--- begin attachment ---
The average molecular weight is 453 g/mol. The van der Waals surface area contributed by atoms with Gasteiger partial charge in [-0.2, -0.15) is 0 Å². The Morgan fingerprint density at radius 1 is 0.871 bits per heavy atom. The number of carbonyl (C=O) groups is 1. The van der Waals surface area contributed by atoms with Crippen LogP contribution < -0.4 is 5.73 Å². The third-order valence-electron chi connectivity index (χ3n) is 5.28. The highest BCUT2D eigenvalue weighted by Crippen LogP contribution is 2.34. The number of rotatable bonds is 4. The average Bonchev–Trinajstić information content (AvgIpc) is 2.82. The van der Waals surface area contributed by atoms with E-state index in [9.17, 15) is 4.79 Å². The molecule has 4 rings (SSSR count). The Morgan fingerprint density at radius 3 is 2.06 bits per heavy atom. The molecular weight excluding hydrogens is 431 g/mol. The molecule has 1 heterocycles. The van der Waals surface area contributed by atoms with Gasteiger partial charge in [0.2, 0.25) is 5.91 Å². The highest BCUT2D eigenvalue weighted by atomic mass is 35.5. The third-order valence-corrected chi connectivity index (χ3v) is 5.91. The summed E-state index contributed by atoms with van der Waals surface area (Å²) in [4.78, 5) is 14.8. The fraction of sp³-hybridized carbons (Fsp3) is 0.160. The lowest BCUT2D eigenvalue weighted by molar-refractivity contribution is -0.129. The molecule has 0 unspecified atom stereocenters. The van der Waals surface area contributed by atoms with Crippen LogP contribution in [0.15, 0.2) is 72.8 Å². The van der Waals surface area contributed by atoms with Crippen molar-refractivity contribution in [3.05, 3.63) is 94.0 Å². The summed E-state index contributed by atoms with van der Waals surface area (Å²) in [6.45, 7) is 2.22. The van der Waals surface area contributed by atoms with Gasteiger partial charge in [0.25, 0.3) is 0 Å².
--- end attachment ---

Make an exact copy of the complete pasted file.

The average molecular weight is 453 g/mol. The van der Waals surface area contributed by atoms with Gasteiger partial charge in [-0.2, -0.15) is 0 Å². The Morgan fingerprint density at radius 1 is 0.871 bits per heavy atom. The number of carbonyl (C=O) groups is 1. The van der Waals surface area contributed by atoms with Crippen LogP contribution < -0.4 is 5.73 Å². The third-order valence-electron chi connectivity index (χ3n) is 5.28. The highest BCUT2D eigenvalue weighted by Crippen LogP contribution is 2.34. The number of rotatable bonds is 4. The average Bonchev–Trinajstić information content (AvgIpc) is 2.82. The van der Waals surface area contributed by atoms with E-state index in [9.17, 15) is 4.79 Å². The molecule has 4 rings (SSSR count). The Morgan fingerprint density at radius 3 is 2.06 bits per heavy atom. The molecular weight excluding hydrogens is 431 g/mol. The molecule has 1 heterocycles. The van der Waals surface area contributed by atoms with Gasteiger partial charge in [0.2, 0.25) is 5.91 Å². The highest BCUT2D eigenvalue weighted by atomic mass is 35.5. The third-order valence-corrected chi connectivity index (χ3v) is 5.91. The summed E-state index contributed by atoms with van der Waals surface area (Å²) in [4.78, 5) is 14.8. The fraction of sp³-hybridized carbons (Fsp3) is 0.160. The lowest BCUT2D eigenvalue weighted by molar-refractivity contribution is -0.129. The molecule has 0 unspecified atom stereocenters. The van der Waals surface area contributed by atoms with Crippen LogP contribution in [0.15, 0.2) is 72.8 Å². The van der Waals surface area contributed by atoms with Crippen molar-refractivity contribution in [3.05, 3.63) is 94.0 Å². The summed E-state index contributed by atoms with van der Waals surface area (Å²) in [6.45, 7) is 2.22. The van der Waals surface area contributed by atoms with Gasteiger partial charge in [0.25, 0.3) is 0 Å².